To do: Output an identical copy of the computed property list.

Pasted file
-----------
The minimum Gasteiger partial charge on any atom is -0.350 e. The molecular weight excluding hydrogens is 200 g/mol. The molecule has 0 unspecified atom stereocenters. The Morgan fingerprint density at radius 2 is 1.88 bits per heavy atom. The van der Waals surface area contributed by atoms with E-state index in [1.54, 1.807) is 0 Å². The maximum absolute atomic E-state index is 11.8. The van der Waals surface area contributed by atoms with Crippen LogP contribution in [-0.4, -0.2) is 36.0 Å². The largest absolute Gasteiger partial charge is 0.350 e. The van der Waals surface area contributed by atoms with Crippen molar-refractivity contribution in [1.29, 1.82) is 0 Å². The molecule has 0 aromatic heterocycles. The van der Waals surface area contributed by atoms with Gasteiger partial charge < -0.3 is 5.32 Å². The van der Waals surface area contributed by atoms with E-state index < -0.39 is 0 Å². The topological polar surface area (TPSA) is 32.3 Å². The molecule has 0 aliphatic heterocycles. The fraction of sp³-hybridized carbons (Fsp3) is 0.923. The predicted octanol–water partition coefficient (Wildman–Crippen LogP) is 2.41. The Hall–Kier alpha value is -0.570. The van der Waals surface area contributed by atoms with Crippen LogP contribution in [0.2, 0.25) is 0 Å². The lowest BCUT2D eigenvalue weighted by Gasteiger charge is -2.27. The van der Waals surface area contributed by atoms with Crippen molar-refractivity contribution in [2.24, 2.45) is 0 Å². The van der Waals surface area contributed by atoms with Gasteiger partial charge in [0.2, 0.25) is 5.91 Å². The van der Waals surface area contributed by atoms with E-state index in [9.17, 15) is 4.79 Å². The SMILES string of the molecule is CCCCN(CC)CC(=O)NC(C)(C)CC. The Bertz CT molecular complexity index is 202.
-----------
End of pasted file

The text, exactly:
The minimum Gasteiger partial charge on any atom is -0.350 e. The molecular weight excluding hydrogens is 200 g/mol. The molecule has 0 unspecified atom stereocenters. The Morgan fingerprint density at radius 2 is 1.88 bits per heavy atom. The van der Waals surface area contributed by atoms with E-state index in [1.54, 1.807) is 0 Å². The maximum absolute atomic E-state index is 11.8. The van der Waals surface area contributed by atoms with Crippen LogP contribution in [-0.4, -0.2) is 36.0 Å². The largest absolute Gasteiger partial charge is 0.350 e. The van der Waals surface area contributed by atoms with Crippen molar-refractivity contribution in [1.29, 1.82) is 0 Å². The molecule has 0 aromatic heterocycles. The van der Waals surface area contributed by atoms with Gasteiger partial charge < -0.3 is 5.32 Å². The van der Waals surface area contributed by atoms with E-state index < -0.39 is 0 Å². The topological polar surface area (TPSA) is 32.3 Å². The molecule has 0 aliphatic heterocycles. The fraction of sp³-hybridized carbons (Fsp3) is 0.923. The predicted octanol–water partition coefficient (Wildman–Crippen LogP) is 2.41. The Hall–Kier alpha value is -0.570. The van der Waals surface area contributed by atoms with Crippen LogP contribution in [0.2, 0.25) is 0 Å². The lowest BCUT2D eigenvalue weighted by Gasteiger charge is -2.27. The van der Waals surface area contributed by atoms with Crippen molar-refractivity contribution in [2.24, 2.45) is 0 Å². The van der Waals surface area contributed by atoms with Gasteiger partial charge in [0.2, 0.25) is 5.91 Å². The van der Waals surface area contributed by atoms with E-state index in [9.17, 15) is 4.79 Å². The SMILES string of the molecule is CCCCN(CC)CC(=O)NC(C)(C)CC. The Bertz CT molecular complexity index is 202.